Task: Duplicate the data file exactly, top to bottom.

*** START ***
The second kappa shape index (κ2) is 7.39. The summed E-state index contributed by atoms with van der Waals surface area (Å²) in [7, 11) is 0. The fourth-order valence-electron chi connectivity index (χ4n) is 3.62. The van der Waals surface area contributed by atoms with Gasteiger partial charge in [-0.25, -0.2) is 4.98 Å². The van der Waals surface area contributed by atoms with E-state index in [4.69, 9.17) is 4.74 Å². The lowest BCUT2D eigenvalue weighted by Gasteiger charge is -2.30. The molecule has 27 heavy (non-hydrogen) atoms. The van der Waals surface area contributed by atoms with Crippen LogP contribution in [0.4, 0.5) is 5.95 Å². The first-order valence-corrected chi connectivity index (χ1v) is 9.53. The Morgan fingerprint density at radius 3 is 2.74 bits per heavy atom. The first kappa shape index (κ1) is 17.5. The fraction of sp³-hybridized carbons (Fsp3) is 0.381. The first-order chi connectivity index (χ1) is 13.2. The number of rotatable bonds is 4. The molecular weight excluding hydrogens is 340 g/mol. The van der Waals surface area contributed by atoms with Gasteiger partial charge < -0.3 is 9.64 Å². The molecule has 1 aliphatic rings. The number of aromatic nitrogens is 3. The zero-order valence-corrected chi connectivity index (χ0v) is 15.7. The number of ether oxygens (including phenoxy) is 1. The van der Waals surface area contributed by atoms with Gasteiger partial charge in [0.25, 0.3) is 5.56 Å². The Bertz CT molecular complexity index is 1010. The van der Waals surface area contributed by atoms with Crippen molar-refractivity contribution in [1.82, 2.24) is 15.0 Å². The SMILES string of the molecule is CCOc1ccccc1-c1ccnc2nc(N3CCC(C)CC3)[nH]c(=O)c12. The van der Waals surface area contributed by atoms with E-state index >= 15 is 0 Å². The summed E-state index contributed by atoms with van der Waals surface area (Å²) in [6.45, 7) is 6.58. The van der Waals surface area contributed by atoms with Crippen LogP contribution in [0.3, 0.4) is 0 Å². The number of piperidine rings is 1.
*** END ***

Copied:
The second kappa shape index (κ2) is 7.39. The summed E-state index contributed by atoms with van der Waals surface area (Å²) in [7, 11) is 0. The fourth-order valence-electron chi connectivity index (χ4n) is 3.62. The van der Waals surface area contributed by atoms with Gasteiger partial charge in [-0.25, -0.2) is 4.98 Å². The van der Waals surface area contributed by atoms with E-state index in [4.69, 9.17) is 4.74 Å². The lowest BCUT2D eigenvalue weighted by Gasteiger charge is -2.30. The molecule has 27 heavy (non-hydrogen) atoms. The van der Waals surface area contributed by atoms with Crippen LogP contribution in [0.4, 0.5) is 5.95 Å². The first-order valence-corrected chi connectivity index (χ1v) is 9.53. The Morgan fingerprint density at radius 3 is 2.74 bits per heavy atom. The first kappa shape index (κ1) is 17.5. The fraction of sp³-hybridized carbons (Fsp3) is 0.381. The first-order chi connectivity index (χ1) is 13.2. The number of rotatable bonds is 4. The molecular weight excluding hydrogens is 340 g/mol. The van der Waals surface area contributed by atoms with Gasteiger partial charge < -0.3 is 9.64 Å². The molecule has 1 aliphatic rings. The number of aromatic nitrogens is 3. The zero-order valence-corrected chi connectivity index (χ0v) is 15.7. The number of ether oxygens (including phenoxy) is 1. The van der Waals surface area contributed by atoms with Gasteiger partial charge in [0.25, 0.3) is 5.56 Å². The Bertz CT molecular complexity index is 1010. The van der Waals surface area contributed by atoms with Crippen molar-refractivity contribution in [1.82, 2.24) is 15.0 Å². The SMILES string of the molecule is CCOc1ccccc1-c1ccnc2nc(N3CCC(C)CC3)[nH]c(=O)c12. The van der Waals surface area contributed by atoms with E-state index >= 15 is 0 Å². The summed E-state index contributed by atoms with van der Waals surface area (Å²) in [6.45, 7) is 6.58. The van der Waals surface area contributed by atoms with Crippen LogP contribution in [0.3, 0.4) is 0 Å². The number of piperidine rings is 1.